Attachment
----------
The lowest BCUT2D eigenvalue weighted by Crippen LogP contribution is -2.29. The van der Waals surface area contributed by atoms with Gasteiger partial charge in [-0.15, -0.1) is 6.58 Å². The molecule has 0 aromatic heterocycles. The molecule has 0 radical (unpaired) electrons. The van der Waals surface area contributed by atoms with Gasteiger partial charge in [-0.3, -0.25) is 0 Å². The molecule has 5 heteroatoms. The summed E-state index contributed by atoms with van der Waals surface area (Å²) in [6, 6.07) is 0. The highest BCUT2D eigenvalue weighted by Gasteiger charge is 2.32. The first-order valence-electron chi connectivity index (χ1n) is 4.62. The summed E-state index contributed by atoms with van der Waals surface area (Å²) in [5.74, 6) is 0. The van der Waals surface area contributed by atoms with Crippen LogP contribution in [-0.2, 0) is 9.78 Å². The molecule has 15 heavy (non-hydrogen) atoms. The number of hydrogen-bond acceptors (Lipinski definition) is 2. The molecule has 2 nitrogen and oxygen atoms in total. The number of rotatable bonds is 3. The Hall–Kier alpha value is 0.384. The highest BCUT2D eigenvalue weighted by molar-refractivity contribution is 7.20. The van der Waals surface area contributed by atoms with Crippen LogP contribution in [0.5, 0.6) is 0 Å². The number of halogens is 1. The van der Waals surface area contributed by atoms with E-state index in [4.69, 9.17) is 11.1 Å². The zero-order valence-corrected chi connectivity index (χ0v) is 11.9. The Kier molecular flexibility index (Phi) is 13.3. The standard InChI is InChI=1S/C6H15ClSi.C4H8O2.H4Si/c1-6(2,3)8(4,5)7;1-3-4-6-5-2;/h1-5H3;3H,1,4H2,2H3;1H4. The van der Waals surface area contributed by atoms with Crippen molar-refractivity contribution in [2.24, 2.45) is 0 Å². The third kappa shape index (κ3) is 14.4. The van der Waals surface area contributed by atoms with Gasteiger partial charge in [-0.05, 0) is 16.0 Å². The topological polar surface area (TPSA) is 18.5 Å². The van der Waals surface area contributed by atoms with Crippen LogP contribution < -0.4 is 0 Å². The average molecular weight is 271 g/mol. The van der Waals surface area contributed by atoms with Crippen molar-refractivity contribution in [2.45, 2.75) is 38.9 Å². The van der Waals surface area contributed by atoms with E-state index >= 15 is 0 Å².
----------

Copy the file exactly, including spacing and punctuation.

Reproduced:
The lowest BCUT2D eigenvalue weighted by Crippen LogP contribution is -2.29. The van der Waals surface area contributed by atoms with Gasteiger partial charge in [-0.15, -0.1) is 6.58 Å². The molecule has 0 aromatic heterocycles. The molecule has 0 radical (unpaired) electrons. The van der Waals surface area contributed by atoms with Gasteiger partial charge in [-0.3, -0.25) is 0 Å². The molecule has 5 heteroatoms. The summed E-state index contributed by atoms with van der Waals surface area (Å²) in [6, 6.07) is 0. The highest BCUT2D eigenvalue weighted by Gasteiger charge is 2.32. The first-order valence-electron chi connectivity index (χ1n) is 4.62. The summed E-state index contributed by atoms with van der Waals surface area (Å²) in [5.74, 6) is 0. The van der Waals surface area contributed by atoms with Crippen LogP contribution in [-0.2, 0) is 9.78 Å². The molecule has 15 heavy (non-hydrogen) atoms. The number of hydrogen-bond acceptors (Lipinski definition) is 2. The molecule has 2 nitrogen and oxygen atoms in total. The number of rotatable bonds is 3. The Hall–Kier alpha value is 0.384. The highest BCUT2D eigenvalue weighted by molar-refractivity contribution is 7.20. The van der Waals surface area contributed by atoms with Crippen LogP contribution in [0.5, 0.6) is 0 Å². The number of halogens is 1. The van der Waals surface area contributed by atoms with E-state index in [4.69, 9.17) is 11.1 Å². The zero-order valence-corrected chi connectivity index (χ0v) is 11.9. The Kier molecular flexibility index (Phi) is 13.3. The standard InChI is InChI=1S/C6H15ClSi.C4H8O2.H4Si/c1-6(2,3)8(4,5)7;1-3-4-6-5-2;/h1-5H3;3H,1,4H2,2H3;1H4. The van der Waals surface area contributed by atoms with Crippen molar-refractivity contribution in [2.24, 2.45) is 0 Å². The third kappa shape index (κ3) is 14.4. The van der Waals surface area contributed by atoms with Gasteiger partial charge in [-0.05, 0) is 16.0 Å². The topological polar surface area (TPSA) is 18.5 Å². The van der Waals surface area contributed by atoms with Crippen LogP contribution < -0.4 is 0 Å². The average molecular weight is 271 g/mol. The van der Waals surface area contributed by atoms with Crippen molar-refractivity contribution in [2.45, 2.75) is 38.9 Å². The van der Waals surface area contributed by atoms with E-state index >= 15 is 0 Å².